Silver takes gold medal
Neutral car colours top the charts worldwide, writes Craig Duff
SILVER again heads the rankings as the car colour of choice across the globe, but black is back in a big way, according to paintmaker DuPont.
The company’s annual automotive colour popularity report shows silver accounted for 26 per cent of all vehicle paint jobs, with black at 24 per cent and on an upward trend.
Regional preferences mean white is the car colour to be seen in India and the US, while black is still big business in Russia and Europe. And yellow/ gold may be a high-profile colour but it’s a low volume seller, accounting for only 1 per cent of cars.
DuPont says its survey of 11 major automotive regions helps shape car production colours as companies plot long-term trends in specific hues.
‘‘Our analysis allows DuPont to share insights into global colour trends with carmakers as they’re planning future vehicle designs,’’ DuPont colour marketing manager Nancy Lockhart says.
It’s the same story in Australia, with Ford and Holden confirming neutral colours dominate car sales.
‘‘The most popular colours for customers continue to be black, white and silver,’’ Holden communications director Emily Perry says.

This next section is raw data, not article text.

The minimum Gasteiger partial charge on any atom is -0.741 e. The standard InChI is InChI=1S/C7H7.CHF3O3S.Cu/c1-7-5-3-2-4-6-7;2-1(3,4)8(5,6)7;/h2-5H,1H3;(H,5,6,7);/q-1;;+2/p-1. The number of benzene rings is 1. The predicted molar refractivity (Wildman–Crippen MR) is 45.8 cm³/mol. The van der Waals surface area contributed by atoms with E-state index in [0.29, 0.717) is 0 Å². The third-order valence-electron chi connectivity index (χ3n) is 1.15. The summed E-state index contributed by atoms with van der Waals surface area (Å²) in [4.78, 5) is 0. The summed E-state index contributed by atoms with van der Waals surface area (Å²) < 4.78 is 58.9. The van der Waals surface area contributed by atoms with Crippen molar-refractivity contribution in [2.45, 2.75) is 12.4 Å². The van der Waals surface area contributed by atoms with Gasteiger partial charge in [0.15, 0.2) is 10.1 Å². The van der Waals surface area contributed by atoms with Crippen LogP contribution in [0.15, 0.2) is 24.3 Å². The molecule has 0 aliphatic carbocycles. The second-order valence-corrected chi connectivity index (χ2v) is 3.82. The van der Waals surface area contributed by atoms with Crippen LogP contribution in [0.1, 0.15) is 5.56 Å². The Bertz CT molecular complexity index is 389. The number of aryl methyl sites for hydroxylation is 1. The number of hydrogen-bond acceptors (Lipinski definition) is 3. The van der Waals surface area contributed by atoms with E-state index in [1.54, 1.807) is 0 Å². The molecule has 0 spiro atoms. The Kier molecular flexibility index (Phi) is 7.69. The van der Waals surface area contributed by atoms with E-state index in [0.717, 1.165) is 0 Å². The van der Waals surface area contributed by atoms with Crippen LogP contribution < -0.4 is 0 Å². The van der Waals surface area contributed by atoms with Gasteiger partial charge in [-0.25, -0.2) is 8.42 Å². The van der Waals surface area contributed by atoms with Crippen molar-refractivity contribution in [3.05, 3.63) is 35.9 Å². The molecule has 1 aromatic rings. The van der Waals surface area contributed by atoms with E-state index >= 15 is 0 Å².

‘‘White is a pragmatic choice for lots of people — it’s easy to keep clean, offers good visibility and is good for resale value. Interestingly though, there is also a growing trend among luxury and performance enthusiasts to order white vehicles, a trend we see among European marques as well.’’
That doesn’t apply to the Commodore performance range, where ‘‘hero’’ colours are a favourite.
‘‘Some of our popular hero colours at the moment are Atomic (bright green) and Poison Ivy (bright bottle green)’’ she adds.
Ford brand communications manager Neil McDonald says fleet buys help skew the colour chart.
‘‘I’d suggest that fleets, which make up a large proportion of locally manufacturer vehicles, tend to stick to safe neutral colours such as white that provide a good resale and are easy to repair in minor accidents,’’ he says.
‘‘Private buyers might be a bit more adventurous, but at the end of the day a car’s colour must exist in the market for several years so those traditional greys and neutral colours will probably appeal more.
‘‘There’s also a direct correlation with younger buyers and our brighter colours such as sunburst, a bright orange and viper, a dark purple.
He also notes that the DuPont survey’s analysis that brown and beige colours are coming into vogue is reflected in Ford’s latest palette.
‘‘Havana, a rich mocha metallic and chill, a light brown/green metallic, have recently been added to our colour palette for the Falcon range and are proving popular,’’ he says.